Prior to 1989, coffee prices were controlled by a cartel, much like OPEC for oil. The International Coffee Agreement (ICA) imposed quotas and controlled prices between major coffee producing and consuming countries. This resulted in fairly stable prices for coffee (known as the “C” price on the commodity market) of between US$1 and $1.50 a pound.
The ICA was renegotiated every five years by member countries. In 1989, the ICA collapsed when it was not renewed. In part this was due to a lack of support by the U.S., which had a great deal of power as the largest importing member nation. The U.S. had less political motivation to help major producing nations. Further, the Reagan administration was strongly free market and opposed the ICA on those grounds. These factors played a key role in the demise of the ICA.
Under the free market, prices plummeted, down to $0.49 per pound in 1992. Remember that this is the commodity price, and the farmers themselves receive only a fraction of the “C” price; in this case far below production costs.
Small farmers are extremely vulnerable to this market volatility. Experiencing up to a 70% drop in their incomes, many were devastated. Many abandoned their land, migrated north, or cleared their land for more profitable crops, including drugs. Child malnutrition climbed.
Although the initial price crash was an immediate response to the disintegration of the ICA, another cause contributed to subsequent crashes and sustained low coffee prices: oversupply. World development banks, promoting export-led development as a way to decrease poverty, funded increased production in many nations, most notably Vietnam. This country increased production over 1100% in the decade beginning in 1991. In addition to the development organizations, multinational corporations played a large role encouraging an increased coffee supply. They are typically known as the “big four” — Nestlé, Proctor and Gamble, Kraft, and Sara Lee (here are the brands these companies own).
Much of this coffee glut was cheaper robusta beans (Coffea canephora). Because they are bitter and considered low-quality, robusta has historically only been used as filler in blends or in cheap coffee. Now methods have been developed by the large coffee corporations to process green robusta beans to make them more palatable. These companies now use a much higher percentage of robusta in their coffees rather than buying arabica from smaller growers in Latin America, where production costs are much higher than in Vietnam. In this way, the oversupply of robusta also depressed arabica prices.
The big four are making tremendous profits while lowering the quality of the world’s coffee. Over ten years, the profit retained by coffee-producing nations went from about 30 percent of the purchase price to 8 percent.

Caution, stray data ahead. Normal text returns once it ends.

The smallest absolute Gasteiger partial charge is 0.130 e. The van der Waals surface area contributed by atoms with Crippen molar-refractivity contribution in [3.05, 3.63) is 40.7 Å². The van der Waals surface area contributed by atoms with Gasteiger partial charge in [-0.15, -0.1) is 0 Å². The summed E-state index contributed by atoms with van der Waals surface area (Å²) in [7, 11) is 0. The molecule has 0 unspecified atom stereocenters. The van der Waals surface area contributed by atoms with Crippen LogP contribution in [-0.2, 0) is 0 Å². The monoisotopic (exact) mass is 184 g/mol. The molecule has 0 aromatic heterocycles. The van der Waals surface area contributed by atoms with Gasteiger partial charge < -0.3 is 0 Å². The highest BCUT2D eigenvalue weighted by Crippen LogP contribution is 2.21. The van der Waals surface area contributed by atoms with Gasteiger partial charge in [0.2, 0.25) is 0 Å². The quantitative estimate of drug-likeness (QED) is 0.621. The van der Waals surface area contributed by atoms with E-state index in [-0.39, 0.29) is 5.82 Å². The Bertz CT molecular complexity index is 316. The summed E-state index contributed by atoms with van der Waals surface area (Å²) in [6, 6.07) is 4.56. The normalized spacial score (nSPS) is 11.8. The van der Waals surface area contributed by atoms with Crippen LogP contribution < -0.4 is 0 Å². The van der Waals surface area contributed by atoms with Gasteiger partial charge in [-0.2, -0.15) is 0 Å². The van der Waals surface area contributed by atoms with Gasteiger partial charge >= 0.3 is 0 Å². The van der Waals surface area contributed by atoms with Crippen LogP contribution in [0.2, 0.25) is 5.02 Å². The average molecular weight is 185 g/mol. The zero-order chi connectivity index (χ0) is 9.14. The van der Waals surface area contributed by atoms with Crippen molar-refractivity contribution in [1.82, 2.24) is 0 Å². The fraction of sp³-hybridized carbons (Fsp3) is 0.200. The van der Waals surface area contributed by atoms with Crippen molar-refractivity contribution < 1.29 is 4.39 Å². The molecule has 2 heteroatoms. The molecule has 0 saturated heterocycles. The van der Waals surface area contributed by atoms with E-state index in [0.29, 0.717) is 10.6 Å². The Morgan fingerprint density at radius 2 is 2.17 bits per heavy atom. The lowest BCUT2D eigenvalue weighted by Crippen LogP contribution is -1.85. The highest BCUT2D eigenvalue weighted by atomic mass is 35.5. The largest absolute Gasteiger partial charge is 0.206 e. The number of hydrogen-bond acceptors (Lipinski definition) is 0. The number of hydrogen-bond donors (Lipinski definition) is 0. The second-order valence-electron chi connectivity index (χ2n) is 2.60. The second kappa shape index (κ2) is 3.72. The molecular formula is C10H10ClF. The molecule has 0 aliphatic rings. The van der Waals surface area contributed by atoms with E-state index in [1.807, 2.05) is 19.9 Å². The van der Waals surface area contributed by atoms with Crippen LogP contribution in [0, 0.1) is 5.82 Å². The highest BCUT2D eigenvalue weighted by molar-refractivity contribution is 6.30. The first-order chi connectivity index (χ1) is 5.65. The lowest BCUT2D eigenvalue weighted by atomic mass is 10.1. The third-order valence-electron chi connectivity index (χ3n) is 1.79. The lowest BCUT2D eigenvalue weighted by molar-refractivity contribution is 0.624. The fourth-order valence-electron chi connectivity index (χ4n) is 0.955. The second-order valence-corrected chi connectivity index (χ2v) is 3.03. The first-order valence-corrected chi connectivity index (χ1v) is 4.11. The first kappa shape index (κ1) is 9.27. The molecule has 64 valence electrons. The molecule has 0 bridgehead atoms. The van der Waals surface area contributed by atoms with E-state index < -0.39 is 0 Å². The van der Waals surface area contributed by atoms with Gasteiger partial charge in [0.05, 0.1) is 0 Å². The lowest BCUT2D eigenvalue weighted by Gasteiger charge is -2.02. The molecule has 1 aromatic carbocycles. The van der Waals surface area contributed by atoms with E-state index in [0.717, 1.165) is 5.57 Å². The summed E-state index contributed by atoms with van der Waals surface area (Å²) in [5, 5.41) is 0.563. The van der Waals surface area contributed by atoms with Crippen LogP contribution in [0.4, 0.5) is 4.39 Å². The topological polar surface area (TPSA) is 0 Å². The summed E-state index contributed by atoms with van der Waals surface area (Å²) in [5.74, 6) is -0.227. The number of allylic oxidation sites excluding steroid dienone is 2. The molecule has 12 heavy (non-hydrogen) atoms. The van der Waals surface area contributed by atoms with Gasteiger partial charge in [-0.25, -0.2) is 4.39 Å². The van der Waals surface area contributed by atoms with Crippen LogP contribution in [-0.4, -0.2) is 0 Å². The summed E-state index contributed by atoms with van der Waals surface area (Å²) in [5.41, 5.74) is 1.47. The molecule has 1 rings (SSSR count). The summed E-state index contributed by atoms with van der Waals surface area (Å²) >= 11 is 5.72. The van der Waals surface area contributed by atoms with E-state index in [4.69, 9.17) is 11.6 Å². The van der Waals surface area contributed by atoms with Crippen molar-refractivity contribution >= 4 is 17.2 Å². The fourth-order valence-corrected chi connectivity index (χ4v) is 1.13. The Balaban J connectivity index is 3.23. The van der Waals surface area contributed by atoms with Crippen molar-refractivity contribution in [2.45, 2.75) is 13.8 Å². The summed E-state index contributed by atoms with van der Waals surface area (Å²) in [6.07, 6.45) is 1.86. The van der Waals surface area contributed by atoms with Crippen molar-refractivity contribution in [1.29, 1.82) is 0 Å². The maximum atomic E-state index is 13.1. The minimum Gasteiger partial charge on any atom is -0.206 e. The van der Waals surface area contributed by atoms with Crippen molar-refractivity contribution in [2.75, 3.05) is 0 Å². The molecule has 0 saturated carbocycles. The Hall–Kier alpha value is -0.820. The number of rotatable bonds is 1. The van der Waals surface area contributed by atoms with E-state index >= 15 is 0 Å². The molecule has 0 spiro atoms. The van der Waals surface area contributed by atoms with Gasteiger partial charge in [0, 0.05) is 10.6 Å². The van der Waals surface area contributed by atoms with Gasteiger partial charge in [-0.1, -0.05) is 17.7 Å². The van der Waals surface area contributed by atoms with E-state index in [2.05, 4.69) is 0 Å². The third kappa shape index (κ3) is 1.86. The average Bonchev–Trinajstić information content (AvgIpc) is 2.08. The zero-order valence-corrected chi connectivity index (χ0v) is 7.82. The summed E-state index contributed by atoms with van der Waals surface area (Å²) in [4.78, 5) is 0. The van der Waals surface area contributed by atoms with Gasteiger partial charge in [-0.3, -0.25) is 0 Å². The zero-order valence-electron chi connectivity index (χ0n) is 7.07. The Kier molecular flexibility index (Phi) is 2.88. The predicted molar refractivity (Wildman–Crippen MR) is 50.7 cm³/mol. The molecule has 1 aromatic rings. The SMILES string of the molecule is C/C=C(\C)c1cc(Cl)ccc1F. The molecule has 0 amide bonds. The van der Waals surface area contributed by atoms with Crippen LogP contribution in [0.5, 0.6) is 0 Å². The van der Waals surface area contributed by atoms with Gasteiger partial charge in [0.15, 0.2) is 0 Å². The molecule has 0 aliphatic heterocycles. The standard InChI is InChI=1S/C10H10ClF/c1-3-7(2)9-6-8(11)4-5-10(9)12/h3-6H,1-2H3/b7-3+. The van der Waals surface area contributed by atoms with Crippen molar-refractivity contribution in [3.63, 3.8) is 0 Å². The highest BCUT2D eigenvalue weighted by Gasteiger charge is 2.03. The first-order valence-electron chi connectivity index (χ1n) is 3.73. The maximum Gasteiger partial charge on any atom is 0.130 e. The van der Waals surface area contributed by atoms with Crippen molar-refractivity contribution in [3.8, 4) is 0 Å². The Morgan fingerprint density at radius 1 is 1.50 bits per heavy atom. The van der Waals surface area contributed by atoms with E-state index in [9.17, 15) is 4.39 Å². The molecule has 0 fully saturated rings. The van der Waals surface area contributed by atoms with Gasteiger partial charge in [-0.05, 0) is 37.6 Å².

The investments made by these corporations in the growing of cheap coffee and the development of a process in which to make it drinkable are important factors in precipitating the coffee crisis. An excellent, highly recommended article from Fortune magazine notes,
“Of course, without a market for cheap, low-grade robusta, there would never have been a coffee boom in Vietnam. And that’s exactly what the Big Four, along with other large European roasters, provided. They took advantage of new steam-cleaning technology to eliminate the coffee’s harsh flavor. They introduced flavored coffee — hazelnut, Irish cream–to disguise robusta’s inferior taste.”
A very good overview of the coffee crisis is over at CoffeeGeek, with recommendations for consumers. It also touches on another aspect of the crisis, which is that higher quality coffee beans are becoming rarer, because the small farmers that grow it cannot compete and are going out of business. As the Fortune article says,
“But the short-term economic advantages of robusta are overshadowed by long-term costs — for growers, drinkers, even the Big Four themselves. In the past ten years, as the global coffee market swelled from $30 billion to $70 billion, the revenues of growers have dwindled. Coffee drinkers, meanwhile, have had to contend with declining quality: The java at your local grocery store or deli now contains more robusta, and gourmet purveyors, which rely exclusively on the high-quality arabica growers in Latin America and Africa most damaged by the crisis, are having a tougher time sourcing beans. When quality drops, people tend to drink less coffee.”
The International Coffee Organization has proposed destroying the worst (lowest quality) 5% of the crop, helping to alleviate the surplus. The big four are opposed to this plan.
- Coffee glut brews crisis for farmers, wildlife, from National Geographic.
- Oxfam International, which has a Fair Trade initiative, released a report in 2002 entitled, “Mugged, Poverty in Your Cup,” about the coffee industry which includes many corporate coffee facts, and the 2005 update The Coffee Crisis Continues.
- The Robusta Fuss, at the Coffee Review.
Photo of Colombian coffee farmers by, ironically, Nestlé, under a Creative Commons license.